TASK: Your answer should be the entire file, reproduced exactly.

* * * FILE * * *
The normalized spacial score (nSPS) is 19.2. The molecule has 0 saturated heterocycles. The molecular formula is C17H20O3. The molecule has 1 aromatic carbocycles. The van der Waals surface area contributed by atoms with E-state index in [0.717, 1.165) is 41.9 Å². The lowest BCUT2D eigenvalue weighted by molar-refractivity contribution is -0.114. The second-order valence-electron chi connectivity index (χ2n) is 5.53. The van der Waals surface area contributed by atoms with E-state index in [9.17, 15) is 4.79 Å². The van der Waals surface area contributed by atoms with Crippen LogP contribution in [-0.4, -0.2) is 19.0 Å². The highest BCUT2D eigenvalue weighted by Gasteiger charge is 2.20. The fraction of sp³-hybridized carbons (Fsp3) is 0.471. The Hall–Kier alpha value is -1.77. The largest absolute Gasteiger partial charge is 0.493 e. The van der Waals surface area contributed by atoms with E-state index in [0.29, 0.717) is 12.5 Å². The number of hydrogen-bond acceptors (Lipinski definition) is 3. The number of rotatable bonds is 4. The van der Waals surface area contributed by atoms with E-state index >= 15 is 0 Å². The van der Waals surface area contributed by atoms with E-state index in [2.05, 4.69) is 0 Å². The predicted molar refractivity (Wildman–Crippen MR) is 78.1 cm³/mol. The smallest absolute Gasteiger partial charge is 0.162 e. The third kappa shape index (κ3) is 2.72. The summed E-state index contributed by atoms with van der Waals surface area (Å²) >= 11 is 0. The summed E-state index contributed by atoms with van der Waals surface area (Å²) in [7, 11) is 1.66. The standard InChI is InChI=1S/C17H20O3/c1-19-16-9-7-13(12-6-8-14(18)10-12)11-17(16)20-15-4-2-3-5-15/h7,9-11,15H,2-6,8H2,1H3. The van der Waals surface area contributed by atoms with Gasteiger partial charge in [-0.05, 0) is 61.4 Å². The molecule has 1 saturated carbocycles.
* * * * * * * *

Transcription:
The normalized spacial score (nSPS) is 19.2. The molecule has 0 saturated heterocycles. The molecular formula is C17H20O3. The molecule has 1 aromatic carbocycles. The van der Waals surface area contributed by atoms with E-state index in [0.717, 1.165) is 41.9 Å². The lowest BCUT2D eigenvalue weighted by molar-refractivity contribution is -0.114. The second-order valence-electron chi connectivity index (χ2n) is 5.53. The van der Waals surface area contributed by atoms with E-state index in [9.17, 15) is 4.79 Å². The van der Waals surface area contributed by atoms with Crippen LogP contribution in [-0.4, -0.2) is 19.0 Å². The highest BCUT2D eigenvalue weighted by Gasteiger charge is 2.20. The fraction of sp³-hybridized carbons (Fsp3) is 0.471. The Hall–Kier alpha value is -1.77. The largest absolute Gasteiger partial charge is 0.493 e. The van der Waals surface area contributed by atoms with E-state index in [0.29, 0.717) is 12.5 Å². The number of hydrogen-bond acceptors (Lipinski definition) is 3. The number of rotatable bonds is 4. The van der Waals surface area contributed by atoms with E-state index >= 15 is 0 Å². The van der Waals surface area contributed by atoms with E-state index in [2.05, 4.69) is 0 Å². The predicted molar refractivity (Wildman–Crippen MR) is 78.1 cm³/mol. The smallest absolute Gasteiger partial charge is 0.162 e. The third kappa shape index (κ3) is 2.72. The summed E-state index contributed by atoms with van der Waals surface area (Å²) >= 11 is 0. The summed E-state index contributed by atoms with van der Waals surface area (Å²) in [7, 11) is 1.66. The standard InChI is InChI=1S/C17H20O3/c1-19-16-9-7-13(12-6-8-14(18)10-12)11-17(16)20-15-4-2-3-5-15/h7,9-11,15H,2-6,8H2,1H3. The van der Waals surface area contributed by atoms with Gasteiger partial charge in [-0.05, 0) is 61.4 Å². The molecule has 1 saturated carbocycles.